Use images only to support content and guide users through your website.
Develop Your Design Strategy
Start With the Color
When you develop a design strategy for an ideal user experience design, it might be a good idea to begin with the color. A minimalist theme, for example, looks beautiful with a monochromatic layout without crushing contrasts.
Trichromacy is currently the most popular combination. A neutral background in white or bright gray is combined with a highlight color for tabs, buttons, and elements you want to stand out. This is how a modern website could be designed in black and white with a colored header or a hero graphic area that doesn’t distract.
Run some tests with users or heat maps to find out how to direct the user’s view to the relevant areas of the website. To get an optimal UX design, it’s important to understand your users, so you can give them what they want or expect.
A small splash of color on a white background certainly draws attention. This works well for forms and product images. Combined with contrasting call-to-action buttons, you’ll create a calm and clear overall impression.
Effects and Menus
Once you’ve chosen a color scheme, think about the effects you want to build into your website. And keep in mind: less is more! Effects can be used for validating data in forms, which brings a real plus in terms of usability. If applied correctly, icons can also improve the usability.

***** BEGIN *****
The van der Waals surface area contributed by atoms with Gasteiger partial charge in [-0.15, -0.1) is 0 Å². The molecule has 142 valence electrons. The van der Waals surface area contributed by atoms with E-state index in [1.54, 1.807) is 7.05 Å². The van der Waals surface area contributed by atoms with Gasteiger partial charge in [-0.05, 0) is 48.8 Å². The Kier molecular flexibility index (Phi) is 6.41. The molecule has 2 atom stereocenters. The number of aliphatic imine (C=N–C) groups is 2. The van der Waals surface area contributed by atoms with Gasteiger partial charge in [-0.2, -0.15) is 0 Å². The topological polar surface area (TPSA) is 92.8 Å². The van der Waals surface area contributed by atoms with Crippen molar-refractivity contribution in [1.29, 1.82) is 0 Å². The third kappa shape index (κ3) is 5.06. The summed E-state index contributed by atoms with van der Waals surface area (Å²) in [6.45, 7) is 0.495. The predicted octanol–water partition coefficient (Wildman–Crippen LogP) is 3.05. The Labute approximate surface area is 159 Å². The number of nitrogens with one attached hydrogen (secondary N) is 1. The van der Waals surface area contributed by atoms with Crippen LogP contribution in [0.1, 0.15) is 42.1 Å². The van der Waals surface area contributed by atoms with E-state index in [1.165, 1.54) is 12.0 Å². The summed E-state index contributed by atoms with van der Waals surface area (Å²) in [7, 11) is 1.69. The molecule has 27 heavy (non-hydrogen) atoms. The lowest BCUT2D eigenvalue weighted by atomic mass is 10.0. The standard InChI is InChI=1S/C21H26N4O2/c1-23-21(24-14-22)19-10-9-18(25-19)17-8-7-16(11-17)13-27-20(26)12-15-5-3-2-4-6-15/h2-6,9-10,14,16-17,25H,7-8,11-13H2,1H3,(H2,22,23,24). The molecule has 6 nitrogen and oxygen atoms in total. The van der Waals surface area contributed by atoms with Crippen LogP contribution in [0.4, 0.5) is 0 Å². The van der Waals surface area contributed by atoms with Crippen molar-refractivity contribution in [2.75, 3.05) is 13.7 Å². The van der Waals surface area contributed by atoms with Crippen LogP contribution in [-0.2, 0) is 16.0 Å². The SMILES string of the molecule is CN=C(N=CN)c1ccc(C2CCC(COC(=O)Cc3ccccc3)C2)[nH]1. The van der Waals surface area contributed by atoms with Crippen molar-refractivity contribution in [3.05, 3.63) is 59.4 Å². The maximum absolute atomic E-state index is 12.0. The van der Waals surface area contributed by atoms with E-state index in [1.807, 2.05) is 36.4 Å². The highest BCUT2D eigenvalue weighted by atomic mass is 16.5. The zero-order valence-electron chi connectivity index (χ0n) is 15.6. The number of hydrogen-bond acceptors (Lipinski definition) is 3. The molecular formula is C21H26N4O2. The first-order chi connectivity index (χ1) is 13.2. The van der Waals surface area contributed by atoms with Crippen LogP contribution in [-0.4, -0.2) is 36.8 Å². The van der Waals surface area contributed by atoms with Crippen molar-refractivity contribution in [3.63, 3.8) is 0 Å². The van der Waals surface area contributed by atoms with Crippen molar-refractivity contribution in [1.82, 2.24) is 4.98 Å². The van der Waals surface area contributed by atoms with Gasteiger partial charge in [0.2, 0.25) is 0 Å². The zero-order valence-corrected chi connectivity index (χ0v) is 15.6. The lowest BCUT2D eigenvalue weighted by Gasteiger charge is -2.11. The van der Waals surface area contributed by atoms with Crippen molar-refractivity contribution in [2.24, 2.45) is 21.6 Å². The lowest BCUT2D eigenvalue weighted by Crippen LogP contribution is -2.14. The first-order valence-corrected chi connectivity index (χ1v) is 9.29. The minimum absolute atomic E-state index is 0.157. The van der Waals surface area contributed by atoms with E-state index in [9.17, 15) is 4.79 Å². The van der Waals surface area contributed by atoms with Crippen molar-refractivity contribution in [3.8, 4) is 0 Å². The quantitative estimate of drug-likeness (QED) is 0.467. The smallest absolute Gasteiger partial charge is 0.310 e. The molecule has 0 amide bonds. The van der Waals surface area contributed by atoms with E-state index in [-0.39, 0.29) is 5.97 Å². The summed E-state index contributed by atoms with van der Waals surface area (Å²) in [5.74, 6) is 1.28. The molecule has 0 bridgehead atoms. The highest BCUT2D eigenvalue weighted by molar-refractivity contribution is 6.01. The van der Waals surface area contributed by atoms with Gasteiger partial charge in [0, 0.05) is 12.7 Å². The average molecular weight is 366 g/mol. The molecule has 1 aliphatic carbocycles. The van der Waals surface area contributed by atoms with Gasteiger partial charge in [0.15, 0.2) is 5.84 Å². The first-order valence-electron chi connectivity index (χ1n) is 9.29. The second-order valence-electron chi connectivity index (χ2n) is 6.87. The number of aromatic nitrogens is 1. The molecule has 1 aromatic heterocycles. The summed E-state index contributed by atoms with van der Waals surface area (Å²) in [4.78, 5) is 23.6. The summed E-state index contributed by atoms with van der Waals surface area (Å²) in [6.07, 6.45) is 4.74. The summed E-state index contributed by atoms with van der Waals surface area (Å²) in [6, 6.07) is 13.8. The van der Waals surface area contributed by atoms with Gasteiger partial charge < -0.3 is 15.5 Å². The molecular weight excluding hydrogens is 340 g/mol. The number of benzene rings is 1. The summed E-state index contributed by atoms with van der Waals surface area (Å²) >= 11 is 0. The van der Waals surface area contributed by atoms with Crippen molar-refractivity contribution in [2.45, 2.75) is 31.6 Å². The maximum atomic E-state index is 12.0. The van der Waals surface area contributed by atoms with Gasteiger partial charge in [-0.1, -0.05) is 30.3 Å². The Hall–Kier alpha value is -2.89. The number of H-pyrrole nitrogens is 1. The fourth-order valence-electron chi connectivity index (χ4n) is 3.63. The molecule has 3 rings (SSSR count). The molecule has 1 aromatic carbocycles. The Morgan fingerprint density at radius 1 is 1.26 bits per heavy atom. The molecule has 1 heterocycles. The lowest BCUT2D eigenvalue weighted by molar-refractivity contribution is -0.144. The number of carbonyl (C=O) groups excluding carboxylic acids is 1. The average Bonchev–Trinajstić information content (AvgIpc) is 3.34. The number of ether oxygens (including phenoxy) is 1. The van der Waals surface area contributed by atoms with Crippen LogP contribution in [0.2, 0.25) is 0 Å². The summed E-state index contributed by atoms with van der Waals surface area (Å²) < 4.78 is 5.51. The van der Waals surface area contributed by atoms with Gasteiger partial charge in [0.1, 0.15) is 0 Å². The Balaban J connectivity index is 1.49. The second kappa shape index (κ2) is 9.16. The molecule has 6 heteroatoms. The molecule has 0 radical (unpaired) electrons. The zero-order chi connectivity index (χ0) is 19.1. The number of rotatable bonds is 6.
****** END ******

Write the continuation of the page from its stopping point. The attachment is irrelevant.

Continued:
The menu should stand out from the content and catch the user’s eye. Take your time with labeling the menu items and try out different versions. Again, heatmaps and test persons can be helpful. Critical menu items can be highlighted with a different color as call-to-action buttons. This makes it easy for users to understand what they are expected to do.
Minimalist designs are getting more popular. They work equally well on desktops, smartphones, and tablets. Some of the biggest brands have switched to a minimalist flat design. What works well for big names should also work well for you.
Keep in mind that a computer monitor only reflects a part of the overall experience. You want to provide the best possible service within a short time to users. But an optimized website is only the beginning. Only when users can navigate quickly and intuitively from the homepage to the filled-out and sent payment form, you have an optimally structured website.
But user experience doesn’t stop with that. Service and support are vital factors for customer loyalty. We can learn a lot from Americans who are said to be the champions in terms of friendliness and service.
A superb user experience design is nothing you can realize in no time. It requires extensive tests, research, and continuous improvement of the status quo to get optimal results. But the hard work will be rewarded with more sells because the better users get their bearings, the more likely it is that they will buy something.
- Study: The Elements of User Experience (PDF)
- Karsten Nolte: User Experience Design von Webseiten (German)
- Wikipedia: User Experience
- Wikipedia: Trichromacy